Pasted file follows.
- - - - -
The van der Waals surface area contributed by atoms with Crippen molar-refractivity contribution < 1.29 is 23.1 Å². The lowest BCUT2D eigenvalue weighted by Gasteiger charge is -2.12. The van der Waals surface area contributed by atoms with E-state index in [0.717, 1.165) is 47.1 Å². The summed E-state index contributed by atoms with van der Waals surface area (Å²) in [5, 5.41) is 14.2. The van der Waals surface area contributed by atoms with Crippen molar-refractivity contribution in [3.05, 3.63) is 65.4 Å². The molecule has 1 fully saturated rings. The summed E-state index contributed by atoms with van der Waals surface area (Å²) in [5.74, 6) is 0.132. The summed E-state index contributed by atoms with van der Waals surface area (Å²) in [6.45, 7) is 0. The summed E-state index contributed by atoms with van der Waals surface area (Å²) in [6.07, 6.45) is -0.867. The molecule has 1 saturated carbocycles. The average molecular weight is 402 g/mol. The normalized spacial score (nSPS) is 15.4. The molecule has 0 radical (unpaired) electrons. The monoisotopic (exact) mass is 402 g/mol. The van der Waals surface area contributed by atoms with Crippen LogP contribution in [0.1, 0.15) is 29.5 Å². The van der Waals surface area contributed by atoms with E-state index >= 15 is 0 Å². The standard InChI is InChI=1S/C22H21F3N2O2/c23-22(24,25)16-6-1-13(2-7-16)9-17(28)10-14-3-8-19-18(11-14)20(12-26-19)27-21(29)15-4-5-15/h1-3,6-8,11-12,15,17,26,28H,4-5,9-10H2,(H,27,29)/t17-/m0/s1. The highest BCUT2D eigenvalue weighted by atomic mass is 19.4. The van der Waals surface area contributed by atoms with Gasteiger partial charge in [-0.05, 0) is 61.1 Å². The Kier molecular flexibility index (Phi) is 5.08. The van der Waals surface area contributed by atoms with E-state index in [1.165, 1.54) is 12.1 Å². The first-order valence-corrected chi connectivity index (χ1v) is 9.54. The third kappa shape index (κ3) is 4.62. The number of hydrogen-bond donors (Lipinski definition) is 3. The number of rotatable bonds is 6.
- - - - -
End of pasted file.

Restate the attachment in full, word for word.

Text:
The van der Waals surface area contributed by atoms with Crippen molar-refractivity contribution < 1.29 is 23.1 Å². The lowest BCUT2D eigenvalue weighted by Gasteiger charge is -2.12. The van der Waals surface area contributed by atoms with E-state index in [0.717, 1.165) is 47.1 Å². The summed E-state index contributed by atoms with van der Waals surface area (Å²) in [5, 5.41) is 14.2. The van der Waals surface area contributed by atoms with Crippen molar-refractivity contribution in [3.05, 3.63) is 65.4 Å². The molecule has 1 fully saturated rings. The summed E-state index contributed by atoms with van der Waals surface area (Å²) in [5.74, 6) is 0.132. The summed E-state index contributed by atoms with van der Waals surface area (Å²) in [6.45, 7) is 0. The summed E-state index contributed by atoms with van der Waals surface area (Å²) in [6.07, 6.45) is -0.867. The molecule has 1 saturated carbocycles. The average molecular weight is 402 g/mol. The normalized spacial score (nSPS) is 15.4. The molecule has 0 radical (unpaired) electrons. The monoisotopic (exact) mass is 402 g/mol. The van der Waals surface area contributed by atoms with Crippen LogP contribution in [0.1, 0.15) is 29.5 Å². The van der Waals surface area contributed by atoms with E-state index >= 15 is 0 Å². The standard InChI is InChI=1S/C22H21F3N2O2/c23-22(24,25)16-6-1-13(2-7-16)9-17(28)10-14-3-8-19-18(11-14)20(12-26-19)27-21(29)15-4-5-15/h1-3,6-8,11-12,15,17,26,28H,4-5,9-10H2,(H,27,29)/t17-/m0/s1. The highest BCUT2D eigenvalue weighted by atomic mass is 19.4. The van der Waals surface area contributed by atoms with Gasteiger partial charge in [-0.05, 0) is 61.1 Å². The Kier molecular flexibility index (Phi) is 5.08. The van der Waals surface area contributed by atoms with E-state index in [1.165, 1.54) is 12.1 Å². The first-order valence-corrected chi connectivity index (χ1v) is 9.54. The third kappa shape index (κ3) is 4.62. The number of hydrogen-bond donors (Lipinski definition) is 3. The number of rotatable bonds is 6.